“You forgot, Demetri,” she smiled at him, “that I can beat you. Do. Not. Touch. Me.” She shoved her short sword back into its scabbard and returned to her original seat on the log beside Paul and the elves in time to hear the end of the Demetri’s Pants story, where Demetri fell from the pot hook to get a mouthful of dirt. The whole party, minus Demetri, exploded into uncontrollable laughter.

Demetri just sulked behind the log. Another time, he told himself. An idea struck him, and he immediately started planning how many times he could bring up Jink in the next week. After all, he reasoned. I get closer every time.

Sword of Demetri ch. 1 bit 4

It soon became clear that the dragons were in a killing frenzy, sot Paul and Demetri left as fast as they could.

it took a  full four hours to reach Tammycus. There were barracks there, empty ones. No soldiers were in the city, probably because it was attacked by dragons every now and then. The people of Tammycus had shelters in which to hide when dragons flew over. No soldiers were watching for the sparkling hilt of the magic sword among the drab.

But Tammycus had two sections. The first out ring was where ordinary people lived, peasants, people just visiting. The inner, and considerably smaller, ring was the original part of the town. It had started as a single mansion, surrounded by beautiful gardens. More rich people built homes around it, then not-rich-people did, too. Voila, a town.

The inns in the inner circle were wonderful, and very expensive. Neither Paul nor Demetri had any money, so they went looking in the outer circle. Here, everything was free. Mostly. The sky was gray and it looked like rain. Paul spotted a tiny inn along the street. A small sign swung from a stick protruding from the front, so dirty, it couldn’t be read.

Demetri stepped inside, and promptly ran into a tall, weatherbeaten man on his way out. “Watch it,” the man growled.

“Who is the owner?” Paul cut in before Demetri could make a scathing remark.

“Ain’t one. Someone builds the place out of scrap lumber, and folks come and go as they please.” He laughed to himself. “Mind you, no one has been too pleased with it, though.”

“Heh,” Demetri managed to say. This guy was getting on his nerves a bit. Why is he staring at me like that? Demetri wondered. Is he looking at the sword..? He and Paul hastened up a short ladder to what looked like a hay loft with an ancient mattress in it. The mattress was so full of lice and dirt one could actually see the things crawling in it. Every once in a while, a mouse would stick its head out.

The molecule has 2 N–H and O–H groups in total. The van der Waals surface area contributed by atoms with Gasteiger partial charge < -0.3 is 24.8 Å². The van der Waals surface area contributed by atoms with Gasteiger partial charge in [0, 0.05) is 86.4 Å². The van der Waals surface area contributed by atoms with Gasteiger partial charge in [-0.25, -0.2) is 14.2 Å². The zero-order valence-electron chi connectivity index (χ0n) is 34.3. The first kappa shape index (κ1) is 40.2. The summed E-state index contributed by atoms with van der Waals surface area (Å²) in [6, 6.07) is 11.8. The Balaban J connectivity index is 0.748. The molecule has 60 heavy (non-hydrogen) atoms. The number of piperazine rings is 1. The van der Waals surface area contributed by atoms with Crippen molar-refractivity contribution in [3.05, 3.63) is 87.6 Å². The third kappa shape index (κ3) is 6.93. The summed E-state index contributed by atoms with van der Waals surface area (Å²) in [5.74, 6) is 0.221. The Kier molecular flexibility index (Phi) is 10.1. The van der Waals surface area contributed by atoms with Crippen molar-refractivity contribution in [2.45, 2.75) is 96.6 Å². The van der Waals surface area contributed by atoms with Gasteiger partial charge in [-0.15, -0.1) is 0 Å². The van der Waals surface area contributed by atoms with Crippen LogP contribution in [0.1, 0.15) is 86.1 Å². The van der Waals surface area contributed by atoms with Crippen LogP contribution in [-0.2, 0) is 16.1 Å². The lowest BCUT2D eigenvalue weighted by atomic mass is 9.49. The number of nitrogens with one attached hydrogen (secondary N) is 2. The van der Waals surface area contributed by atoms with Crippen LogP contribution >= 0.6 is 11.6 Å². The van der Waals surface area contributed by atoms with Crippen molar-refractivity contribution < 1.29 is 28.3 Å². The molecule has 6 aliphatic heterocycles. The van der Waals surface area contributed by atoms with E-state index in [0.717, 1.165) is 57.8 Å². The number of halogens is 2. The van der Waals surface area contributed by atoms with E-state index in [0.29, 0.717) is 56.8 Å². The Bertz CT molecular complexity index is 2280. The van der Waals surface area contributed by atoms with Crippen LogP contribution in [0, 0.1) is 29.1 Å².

Demetri decided to sleep on the floor. It was cleaner. Paul agreed.

It rained that night, and Demetri discovered that the roof was more empty space than wood.

“We might as well sleep outside,” he told Paul, who was wringing water out of his shirt. Paul nodded, and reached into his travel bag. A corner of canvas emerged; he had a tent.

So they left the inn and found a tree just outside of Tammycus. Demetri hung the canvas over a branch and weighed the corners down with rocks. When they crawled inside, they discovered that the canvas was waterproof.

“Beats sleeping at the inn,” Paul snickered. “No lice, no water,no rotting floorboards.”

The next day, they went back to Tammycus and got directions to Dykus. Demetri insisted on getting horses once he learned how far it was. So Paul insisted  they raid the Dragon Fountain in the center of the inner circle of town.

When they did get the horses, they both had quite a bit of silver crowns between them, so they got the fastest horses available, which also happened to be the glossiest, and the blackest in color.

It wasn’t very long before Paul sighted Dykus in the distance.

“We should get there by midday,” he shouted to Demetri over the thudding of hooves on earth and the rush of air currents. His prediction came true.

Once they were actually in town, the temple wasn’t hard to find. It was the largest building in town, and was the one that looked like the most work had been put into it.

Strangely, the streets were deserted. In most towns, midday was the busiest time, yet here, it seemed, people remained inside at noon. Demetri saw barracks behind his goal and shuddered. Ugh. Soldiers. He hoped they were indoors, too.

Nearing the temple, Demetri felt excited. Could this be the end of his not-so-long and not-so-terrible quest? The horses’ hooves clattered eerily loud in the empty streets.

When they reached the stone steps leading up to the great, carved oak doors beneath the archway, Demetri leapt off his horse and dashed up to the ornate double doors. Paul hesitated.

“It’s so quiet,” Paul muttered. “Too quiet. It could be a trap.”

“Oh, sure,” Demetri scoffed. “How could anyone in the world know we’re here?”

Paul slid off his horse and traipsed up the steps to join his friend by the entrance. “Maybe they have spies,” he pointed out.

“I doubt it” was the positive reply, and he pulled open the doors.

He stood face to face with Captain Reecus, who was standing at the head of an entire platoon of soldiers. Reecus had ordered all the townspeople to remain inside, and had been lying in wait for Demetri. He had heard their every word.

“Indeed we do,” he said with a nasty grin. “Spies everywhere.” The soldier on his left put on an equally nasty grin. Demetri suddenly recognized him as the man he had run into in Tammycus.

The temple was completely packed with soldiers. Paul spun around, only to find that more soldiers had filed around from behind the building and captured their horses. Demetri drew the sword.

“Fight, and we kill you,” Reecus snarled. “Hand it over peacefully, and we’ll let you live.”

Demetri pretended to think it over, then held out the sword to the captain, hilt first. Reecus reached for it with a greedy gleam in his eye. Demetri waited until the last second, then spun the sword around and ran the captain through. Reecus adopted a thoroughly surprise look, and fell without a sound.